Today I no longer work two jobs but I donate plasma twice a week so that my kids can have a nice Christmas without me stressing out over it. Is it fair? Probably not. Is it anywhere close to what my life was like five years ago? Oh God no. But you know what? Christmas will be paid for and I won’t be running up any credit cards or worrying about how far my paycheck will stretch. I am free to concentrate on the fun parts of Christmas. Ultimately, fair or not, I’m getting it done. I could cry (and believe me, I did a lot of crying in the early days) or I can choose to celebrate the badass I am.
Am I where I want to be? No, I’m not. But again, I can cry and gnash my teeth over my poor paying job, or I can do something about it. Radical acceptance, to me, means accepting that it’s not going to be handed to me. It doesn’t mean lying down and playing dead; it doesn’t mean I accept this as though it’s my fate. If I want a change I need to go after it. Maybe that means going back to school. Maybe it means getting a different job.
It’s so easy to get sucked into that cycle of feeling sorry for yourself. Look at all that I’ve lost. Look at what I’ll never have again. At some point though it’s necessary to give thanks for what you do have.
I have two great kids who love me. There are those out there who have been cheated on and discarded and their children have turned against them as well. I have been fortunate in that my two have remained steadfastly loyal. They demonstrate on a regular basis how much they love me and how important I am to them.
I realize he does not value the same things I value and yet I still feel fortunate to be able to say I am a large part of their lives. They talk to me and tell me things, I get to laugh with them and make new memories with them. I get to be with them and be a part of their lives.
I have a mother who has gone above and beyond for me. She’ll take Picasso his lunch if he’s forgotten it. She’ll get him where he needs to be after school. She’s provided a home for us these last three years. When I was working 12+ hour days she would take Rock Star to work or pick her up so I could sleep. I am truly fortunate; I know many others do not have the luxury of going back home.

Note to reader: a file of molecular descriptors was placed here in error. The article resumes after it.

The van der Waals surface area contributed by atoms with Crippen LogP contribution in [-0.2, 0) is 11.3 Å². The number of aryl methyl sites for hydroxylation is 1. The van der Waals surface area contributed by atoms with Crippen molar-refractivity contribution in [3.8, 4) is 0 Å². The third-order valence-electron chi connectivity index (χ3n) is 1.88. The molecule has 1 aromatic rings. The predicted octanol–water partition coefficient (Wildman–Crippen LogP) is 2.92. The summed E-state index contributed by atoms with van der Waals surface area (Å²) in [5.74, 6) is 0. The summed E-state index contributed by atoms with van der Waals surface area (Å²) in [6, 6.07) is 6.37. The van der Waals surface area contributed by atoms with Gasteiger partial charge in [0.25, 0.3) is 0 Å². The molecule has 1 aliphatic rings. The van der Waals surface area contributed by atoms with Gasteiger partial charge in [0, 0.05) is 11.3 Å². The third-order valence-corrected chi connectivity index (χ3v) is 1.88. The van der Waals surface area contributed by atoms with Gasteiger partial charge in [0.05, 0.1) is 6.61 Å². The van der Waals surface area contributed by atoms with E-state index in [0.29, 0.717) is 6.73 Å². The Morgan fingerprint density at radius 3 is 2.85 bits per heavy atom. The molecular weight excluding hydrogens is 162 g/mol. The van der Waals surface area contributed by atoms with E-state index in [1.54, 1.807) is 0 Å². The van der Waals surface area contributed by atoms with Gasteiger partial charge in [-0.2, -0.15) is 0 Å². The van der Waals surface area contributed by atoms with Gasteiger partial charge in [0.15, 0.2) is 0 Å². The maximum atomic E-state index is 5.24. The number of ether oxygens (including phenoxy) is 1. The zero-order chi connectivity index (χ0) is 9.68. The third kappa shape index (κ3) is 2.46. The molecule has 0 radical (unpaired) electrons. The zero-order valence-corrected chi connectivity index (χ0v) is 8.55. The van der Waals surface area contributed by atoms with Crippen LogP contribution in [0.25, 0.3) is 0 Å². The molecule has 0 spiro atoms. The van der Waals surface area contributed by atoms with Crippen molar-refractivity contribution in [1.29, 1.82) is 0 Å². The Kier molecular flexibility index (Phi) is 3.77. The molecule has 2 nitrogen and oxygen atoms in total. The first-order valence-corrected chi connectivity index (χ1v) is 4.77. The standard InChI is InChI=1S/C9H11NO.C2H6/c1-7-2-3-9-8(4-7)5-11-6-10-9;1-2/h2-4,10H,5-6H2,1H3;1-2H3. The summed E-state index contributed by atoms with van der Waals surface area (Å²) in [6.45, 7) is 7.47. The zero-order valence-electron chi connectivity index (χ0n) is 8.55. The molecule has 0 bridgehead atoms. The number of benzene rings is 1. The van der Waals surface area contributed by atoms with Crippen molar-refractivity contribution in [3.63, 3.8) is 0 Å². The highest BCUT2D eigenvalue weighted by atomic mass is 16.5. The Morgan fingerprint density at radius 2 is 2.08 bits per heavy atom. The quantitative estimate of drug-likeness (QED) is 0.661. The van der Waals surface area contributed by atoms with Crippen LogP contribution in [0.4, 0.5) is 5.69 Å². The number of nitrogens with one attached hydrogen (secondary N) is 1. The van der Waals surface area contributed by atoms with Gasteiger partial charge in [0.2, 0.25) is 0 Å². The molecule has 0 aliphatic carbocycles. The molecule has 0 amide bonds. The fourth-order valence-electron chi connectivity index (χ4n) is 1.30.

Divorcing Jerry Lee meant that I was free to pursue a relationship with the mobster. If you’ve been reading my blog for any length of time you know I happen to think this man hangs the moon. He is a much, much better partner than Jerry Lee ever was.
No matter how sorry I’m feeling for myself every time I talk to him I’m filled with happiness, and am so overjoyed he is in my life. That other stuff doesn’t matter nearly as much. I’ve said it before and I’ll say it again: I would rather live in a one bedroom apartment with him than in a mansion with Jerry Lee.
If I were still with Jerry Lee, living in my big ol’ house with my brand new furniture, and my luxury pool, I never would have met the mobster. I’d never have experienced all the wonderful weekends we’ve spent together. I wouldn’t know the joy of Athens or Columbus or Chilicothe. I never would have known a man would actually rinse your jeans out for you when you shit yourself on a bike ride. I wouldn’t have my cute little glitter jingle bell elf slippers. I wouldn’t have been kayaking or visited wineries or gone geocaching or known anything about Pokemon Go. I would have missed out on a lot.
I have amazing friends, both near and far. So many people rallied around while this was happening. And moving back to my hometown has allowed me to spend more time with my oldest friends.
I once wrote about going to Holland when you thought you were going to go to Italy. Radical acceptance is a lot like going to Holland. My hometown isn’t a horrible place. It has lots of great things. It has wine walks and Jeff Dunham shows and cool movie theaters. It’s close to Chicago and Lake Michigan. It’s just not what I had planned.
I won’t ever live in another 4000 sq. ft. home unless something very unexpected happens. I don’t think I even want another house that big. But that doesn’t mean I won’t ever have a home. Hopefully one day the mobster and I will share a home. It will be quaint and charming and homey. It will be a haven for us and our combined six kids when they choose to visit. Except for Picasso. I’m pretty sure he’s going to live with me forever.
My job isn’t horrible. It doesn’t pay very well but it has a few other perks, and it turns out I’m pretty decent at what I do. Like I said earlier, I can always get another job. Right now I’m lazy. I haven’t looked because I haven’t had to.
I may not be able to buy my kids all the creature comforts that I once could but a little hard work won’t kill them. I’m extremely proud of my daughter and how hard she already works. She sets a goal and she goes for it. She got a job at age 16 and has been working ever since.
Plus, if the mobster and I were to ever marry I feel like I’m contributing equally to the relationship. It’s not him going out to work and providing for the family while I stay at home and do nothing (at least that’s how Jerry Lee viewed it). He’s self-employed so I always figure at least I can bring insurance to the table.
I can’t say that I’m all the way there, or even that I won’t backslide now and again, but I do feel like I’m further than I’ve ever been before.